Regularly taking ACV gummies can also cost a pretty penny. Depending on the brand and retailer, one bottle of apple cider vinegar gummies (~60 gummies) can set you back about 15 to 20 bucks. The typical serving size is one or two gummies, so if you buy a bottle of 60 chewables and take two a day, you’d finish the entire bottle in one month. Over time, the cost of repeatedly buying the supplement will add up — so it’s worth considering if a daily ACV gummy regimen realistically fits within your budget, says Figueroa.

Without any specific research or FDA regulation, it’s difficult to say for sure if taking ACV gummies has any short-term or long-term risks, according to Figueroa. But here’s what’s for certain: ACV gummies, like other gummy supplements, may be a source of unnecessary added sugars, says Figueroa. These sugars can be found as various ingredients, including “cane sugar, tapioca syrup, syrup, glucose, glucose syrup, or artificial sweeteners such as sugar alcohols,” shares Northrop. For context, “most ACV gummies contain between 1 to 4 grams of sugar per serving,” explains Northrop. “That’s [about] 16 percent of the recommended daily sugar intake limit for women, according to the American Heart Association.” ACV liquid on its own contains just .06 grams of sugar per tablespoon, according to the U.S. Department of Agriculture. And while these ingredients give gummies their sweet flavor, they can also increase your blood sugar levels, she adds. Avoiding spikes in your blood sugar is key for maintaining sustainable energy in general, but watching your blood sugar is extra important to note if you have prediabetes, diabetes, or blood sugar issues. So chat with your doc before hopping on the ACV gummy train.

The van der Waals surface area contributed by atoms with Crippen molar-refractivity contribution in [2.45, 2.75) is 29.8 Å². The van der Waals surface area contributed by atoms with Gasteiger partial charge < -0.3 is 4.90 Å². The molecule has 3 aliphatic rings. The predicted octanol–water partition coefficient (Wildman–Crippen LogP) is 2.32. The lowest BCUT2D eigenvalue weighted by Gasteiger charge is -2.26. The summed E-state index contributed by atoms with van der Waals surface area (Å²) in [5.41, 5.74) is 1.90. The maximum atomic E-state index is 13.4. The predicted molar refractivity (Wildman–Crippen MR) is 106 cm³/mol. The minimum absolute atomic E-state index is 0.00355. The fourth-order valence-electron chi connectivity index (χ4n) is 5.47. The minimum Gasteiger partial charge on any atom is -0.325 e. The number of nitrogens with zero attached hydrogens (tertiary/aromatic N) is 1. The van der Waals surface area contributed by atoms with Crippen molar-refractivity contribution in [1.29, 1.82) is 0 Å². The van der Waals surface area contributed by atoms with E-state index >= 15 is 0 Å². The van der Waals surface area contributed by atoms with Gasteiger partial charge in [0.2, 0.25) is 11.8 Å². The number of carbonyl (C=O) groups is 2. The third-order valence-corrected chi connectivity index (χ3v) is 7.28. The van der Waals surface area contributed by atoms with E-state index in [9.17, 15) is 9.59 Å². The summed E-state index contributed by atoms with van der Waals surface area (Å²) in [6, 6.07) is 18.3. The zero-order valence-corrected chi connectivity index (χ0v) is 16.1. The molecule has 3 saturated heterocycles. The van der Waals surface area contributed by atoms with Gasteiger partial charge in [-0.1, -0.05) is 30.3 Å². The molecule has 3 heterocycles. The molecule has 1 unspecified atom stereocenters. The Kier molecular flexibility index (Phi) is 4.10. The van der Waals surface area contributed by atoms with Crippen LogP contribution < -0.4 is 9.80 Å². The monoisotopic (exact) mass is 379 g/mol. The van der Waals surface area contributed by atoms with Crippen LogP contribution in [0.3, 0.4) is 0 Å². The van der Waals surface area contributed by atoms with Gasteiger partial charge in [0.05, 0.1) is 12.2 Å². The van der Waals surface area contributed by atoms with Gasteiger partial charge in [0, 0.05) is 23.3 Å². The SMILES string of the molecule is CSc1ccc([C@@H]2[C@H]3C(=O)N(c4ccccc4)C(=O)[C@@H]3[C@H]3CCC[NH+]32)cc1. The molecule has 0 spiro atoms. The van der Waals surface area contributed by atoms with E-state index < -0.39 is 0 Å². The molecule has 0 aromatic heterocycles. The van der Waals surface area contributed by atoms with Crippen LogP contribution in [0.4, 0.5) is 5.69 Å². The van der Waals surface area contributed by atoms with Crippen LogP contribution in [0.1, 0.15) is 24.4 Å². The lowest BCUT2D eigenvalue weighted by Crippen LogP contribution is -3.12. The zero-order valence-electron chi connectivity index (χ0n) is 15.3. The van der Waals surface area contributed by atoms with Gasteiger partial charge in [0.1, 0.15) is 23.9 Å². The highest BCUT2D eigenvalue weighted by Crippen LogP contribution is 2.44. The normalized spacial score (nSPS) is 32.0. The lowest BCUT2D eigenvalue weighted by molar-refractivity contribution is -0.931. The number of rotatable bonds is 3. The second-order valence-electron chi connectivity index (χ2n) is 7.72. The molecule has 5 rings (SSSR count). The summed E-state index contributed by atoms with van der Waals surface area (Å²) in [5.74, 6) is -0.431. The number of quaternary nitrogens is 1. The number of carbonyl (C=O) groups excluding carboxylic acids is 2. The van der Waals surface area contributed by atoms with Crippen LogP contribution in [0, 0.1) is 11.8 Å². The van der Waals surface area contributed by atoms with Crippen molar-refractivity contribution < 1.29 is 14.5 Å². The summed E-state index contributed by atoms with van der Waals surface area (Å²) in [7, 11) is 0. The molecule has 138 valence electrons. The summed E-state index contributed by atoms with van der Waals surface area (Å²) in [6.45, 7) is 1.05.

Since the research on ACV gummies is lacking, it’s unknown if they interfere with prescription medications or other supplements. To stay safe, Figueroa suggests checking with your doctor to make sure the supplements you’re taking, including ACV gummies, don’t interfere with each other or prescription meds.

Should You Take Apple Cider Vinegar Gummies?

Ultimately, there’s not enough evidence to support using straight ACV as a nutritional supplement. There’s also no recommended dosage for its health claims, says Figueroa, and, ICYMI above, there currently aren’t any studies on the claims or purported benefits of apple cider vinegar gummies. “If there’s little to no evidence to support taking the supplement, then perhaps there’s no need to consume it,” suggests Figueroa. Consider saving your hard-earned cash and skipping the ACV gummies. (Related: 7 Reasons You Should Consider Taking a Supplement)

Still want to try them? Talk to your doc, then make an informed decision from there. If you want to add ACV to your diet without taking gummies, try using it as a recipe ingredient instead of a nutritional supplement. Liquid ACV is “excellent for making vinaigrettes, salad dressings, and vegan baked goods,” says Figueroa. This way, you can expose yourself to its potential health benefits without shelling out on gummies or taking shots of vinegar.